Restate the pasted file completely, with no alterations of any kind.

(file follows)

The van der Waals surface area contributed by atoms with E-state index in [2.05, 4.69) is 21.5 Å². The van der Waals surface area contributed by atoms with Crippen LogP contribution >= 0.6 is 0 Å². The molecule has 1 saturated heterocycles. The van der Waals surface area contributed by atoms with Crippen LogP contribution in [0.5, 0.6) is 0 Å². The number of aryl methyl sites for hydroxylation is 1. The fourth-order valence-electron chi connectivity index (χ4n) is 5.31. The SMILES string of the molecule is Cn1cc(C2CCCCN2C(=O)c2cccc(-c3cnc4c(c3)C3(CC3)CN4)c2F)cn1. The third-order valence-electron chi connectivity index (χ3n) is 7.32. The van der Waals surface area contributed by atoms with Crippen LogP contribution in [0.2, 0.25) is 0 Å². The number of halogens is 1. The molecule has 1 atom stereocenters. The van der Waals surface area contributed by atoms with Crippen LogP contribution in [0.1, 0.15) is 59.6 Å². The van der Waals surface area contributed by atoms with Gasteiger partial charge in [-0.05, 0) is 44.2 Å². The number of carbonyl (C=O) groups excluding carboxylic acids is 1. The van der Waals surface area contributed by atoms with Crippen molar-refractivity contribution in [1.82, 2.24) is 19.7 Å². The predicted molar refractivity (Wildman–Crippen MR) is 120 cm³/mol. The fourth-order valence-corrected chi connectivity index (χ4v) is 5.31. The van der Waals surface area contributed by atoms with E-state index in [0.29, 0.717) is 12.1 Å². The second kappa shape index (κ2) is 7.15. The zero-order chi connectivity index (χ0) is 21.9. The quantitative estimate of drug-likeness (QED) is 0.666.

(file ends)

The van der Waals surface area contributed by atoms with E-state index in [2.05, 4.69) is 21.5 Å². The van der Waals surface area contributed by atoms with Crippen LogP contribution >= 0.6 is 0 Å². The molecule has 1 saturated heterocycles. The van der Waals surface area contributed by atoms with Crippen LogP contribution in [0.5, 0.6) is 0 Å². The number of aryl methyl sites for hydroxylation is 1. The fourth-order valence-electron chi connectivity index (χ4n) is 5.31. The SMILES string of the molecule is Cn1cc(C2CCCCN2C(=O)c2cccc(-c3cnc4c(c3)C3(CC3)CN4)c2F)cn1. The third-order valence-electron chi connectivity index (χ3n) is 7.32. The van der Waals surface area contributed by atoms with Crippen LogP contribution in [0.2, 0.25) is 0 Å². The number of halogens is 1. The molecule has 1 atom stereocenters. The van der Waals surface area contributed by atoms with Crippen LogP contribution in [0.1, 0.15) is 59.6 Å². The van der Waals surface area contributed by atoms with Gasteiger partial charge in [-0.05, 0) is 44.2 Å². The number of carbonyl (C=O) groups excluding carboxylic acids is 1. The van der Waals surface area contributed by atoms with Crippen molar-refractivity contribution in [1.82, 2.24) is 19.7 Å². The predicted molar refractivity (Wildman–Crippen MR) is 120 cm³/mol. The fourth-order valence-corrected chi connectivity index (χ4v) is 5.31. The van der Waals surface area contributed by atoms with E-state index in [0.29, 0.717) is 12.1 Å². The second kappa shape index (κ2) is 7.15. The zero-order chi connectivity index (χ0) is 21.9. The quantitative estimate of drug-likeness (QED) is 0.666.